The PTUK systemic model of play therapy practice shows the context for setting standards and the central role of competencies.
Safe and effective practice must be based primarily on the needs of the children coupled with the needs of the organisation or agency (school, social services, primary care trust, adoption, parents, carers etc) commissioning the service. The practitioner needs to be trained to the highest possible standards based on well defined competencies and have suitable personal qualities and attributes. Play therapy needs to be conducted in a safe and appropriate environment. These factors are generic for all countries.
Practice has to be constrained within statutory requirements and standards and an ethical system. These will vary from country to country but needs to be a part of the training. A play therapist needs to be supported and monitored through clinical supervision.
It is also important that practitioners have support from a national professional organisation such as PTUK, PTIrl, PTFr, PTEsp or from an established international organisation, such as Play Therapy International (PTI) where a national organisation does not yet exist.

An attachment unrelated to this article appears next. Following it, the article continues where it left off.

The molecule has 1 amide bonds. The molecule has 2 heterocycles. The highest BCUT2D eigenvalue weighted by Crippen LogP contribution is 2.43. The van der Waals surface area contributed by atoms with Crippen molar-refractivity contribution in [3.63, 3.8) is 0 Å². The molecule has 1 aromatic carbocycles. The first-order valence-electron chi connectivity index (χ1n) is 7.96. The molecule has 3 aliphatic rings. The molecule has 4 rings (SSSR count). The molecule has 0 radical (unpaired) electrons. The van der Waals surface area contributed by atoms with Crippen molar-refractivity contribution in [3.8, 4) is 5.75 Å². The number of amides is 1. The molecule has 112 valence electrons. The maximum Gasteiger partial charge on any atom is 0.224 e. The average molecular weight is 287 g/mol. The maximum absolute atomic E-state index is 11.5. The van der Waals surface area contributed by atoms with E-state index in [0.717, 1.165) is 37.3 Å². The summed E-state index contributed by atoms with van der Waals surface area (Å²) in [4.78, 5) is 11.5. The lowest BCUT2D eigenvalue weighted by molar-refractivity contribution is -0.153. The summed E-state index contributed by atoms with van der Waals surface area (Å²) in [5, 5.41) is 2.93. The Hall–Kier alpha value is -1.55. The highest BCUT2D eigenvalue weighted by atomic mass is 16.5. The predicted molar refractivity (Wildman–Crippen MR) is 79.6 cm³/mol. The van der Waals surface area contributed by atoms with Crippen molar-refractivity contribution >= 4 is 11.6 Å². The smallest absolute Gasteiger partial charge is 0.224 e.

Both practice and the competencies on which the training is based must be founded on a sound play therapy evidence base. A flexible method is needed to ensure that the competencies meet the practice needs of the client group, organisation and country efficiently, taking account of culture, ethnic factors, the resources available and baselines.
Learning objectives to meet the needs of the practitioner and organisation should then be derived from an agreed catalogue of competencies and their related behaviour indicators (explained below in detail). The learning objectives are attained through a life-long learning process that must be evaluated on at least four levels.
The system shown in the model contains a closed loop. The results obtained in practice after training are measured through clinical governance procedures, used to provide practice based evidence which in turn contributes to the evidence base used for practice and training.
This article concentrates on especially critical parts of the model for setting standards: